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Epic Whine by Clueless Millennial Gets Her Fired

You have to read this extraordinarily ignorant, oblivious whine from a young woman who took a minimum wage job in San Francisco -- one of the most expensive cities to live -- and is complaining that she doesn't have enough money to eat.

Well, duh.

The woman seeks sympathy and understanding. I'll give her the sympathy but I fail to understand why she failed to realistically think through the first few years of her life after graduating.

Here are some excerpts from the 2500-word screed. Read the whole thing -- but take care your jaw doesn't hit the floor before you're through.

I left college, having majored in English literature, with a dream to work in media. It was either that or go to law school. Or become a teacher. But I didn’t want to become a cliche or drown in student loans, see. I also desperately needed to leave where I was living — I could get into the details of why, but to sum up: I wanted to die every single day of my life and it took me several years to realize it was because of the environment I was in. So, I picked the next best place: somewhere close to my dad, since we’ve never gotten to have much of a relationship and I like the weather up here. I found a job (I was hired the same day as my interview, in fact) and I put a bunch of debt on a shiny new credit card to afford the move.

We are the sum of the choices we make in life. Choosing to major in English literature is fine. In my day, a lit major was eminently employable because she could usually write and think well enough for just about any entry-level management position.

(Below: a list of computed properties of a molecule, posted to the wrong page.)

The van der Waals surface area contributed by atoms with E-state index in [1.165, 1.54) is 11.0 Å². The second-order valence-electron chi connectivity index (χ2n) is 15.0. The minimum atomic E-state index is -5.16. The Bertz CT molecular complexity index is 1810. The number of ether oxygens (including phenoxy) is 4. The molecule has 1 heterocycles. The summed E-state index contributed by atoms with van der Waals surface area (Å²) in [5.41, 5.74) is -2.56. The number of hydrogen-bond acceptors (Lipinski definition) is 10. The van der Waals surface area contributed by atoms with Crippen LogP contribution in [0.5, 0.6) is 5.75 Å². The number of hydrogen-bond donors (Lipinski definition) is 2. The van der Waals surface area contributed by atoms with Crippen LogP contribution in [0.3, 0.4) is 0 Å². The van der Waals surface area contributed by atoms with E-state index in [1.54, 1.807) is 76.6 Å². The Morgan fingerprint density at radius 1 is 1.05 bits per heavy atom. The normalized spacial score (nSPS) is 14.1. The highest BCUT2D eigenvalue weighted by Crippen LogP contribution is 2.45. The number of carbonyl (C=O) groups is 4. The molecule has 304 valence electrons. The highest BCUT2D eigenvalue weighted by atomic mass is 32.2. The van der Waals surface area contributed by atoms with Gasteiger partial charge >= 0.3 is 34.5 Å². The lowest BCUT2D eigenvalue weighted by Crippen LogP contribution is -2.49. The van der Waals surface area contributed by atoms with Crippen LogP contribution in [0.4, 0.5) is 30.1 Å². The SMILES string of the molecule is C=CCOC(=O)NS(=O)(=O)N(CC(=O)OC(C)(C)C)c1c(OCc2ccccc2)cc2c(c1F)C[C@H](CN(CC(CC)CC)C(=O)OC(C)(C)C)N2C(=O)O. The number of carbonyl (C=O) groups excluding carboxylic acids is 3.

But those days are long gone. If I were starting college today, I would major in business or some other "practical" field that would make me employable across a wide spectrum of industries. Lit majors make good teachers today and not much else.

And what does she mean that she wanted to work in "media"? There might be 50 types of media and hundreds of media specializations. Couldn't she have researched and planned a more specific career path?

Coming out of college without much more than freelancing and tutoring under my belt, I felt it was fair that I start out working in the customer support section of Yelp/Eat24 before I’d be qualified to transfer to media. Then, after I had moved and got firmly stuck in this apartment with this debt, I was told I’d have to work in support for an entire year before I would be able to move to a different department. A whole year answering calls and talking to customers just for the hope that someday I’d be able to make memes and twitter jokes about food. If you follow me on twitter, which you don’t, you’d know that these are things I already do. But that’s neither here nor there. Let’s get back to the situation at hand, shall we?

[...]

I haven’t bought groceries since I started this job. Not because I’m lazy, but because I got this ten pound bag of rice before I moved here and my meals at home (including the one I’m having as I write this) consist, by and large, of that. Because I can’t afford to buy groceries. Bread is a luxury to me, even though you’ve got a whole fridge full of it on the 8th floor. But we’re not allowed to take any of that home because it’s for at-work eating. Of which I do a lot. Because 80 percent of my income goes to paying my rent. Isn’t that ironic? Your employee for your food delivery app that you spent $300 million to buy can’t afford to buy food. That’s gotta be a little ironic, right?

Her first huge mistake was moving to San Francisco. It might be nice to live in your dream city where the weather is nice and you're close to your dad, but seriously, how could anyone expect to work a minimum wage job in one of the most expensive cities in the world? It's incomprehensible and shows a critical lack of understanding of the outside world.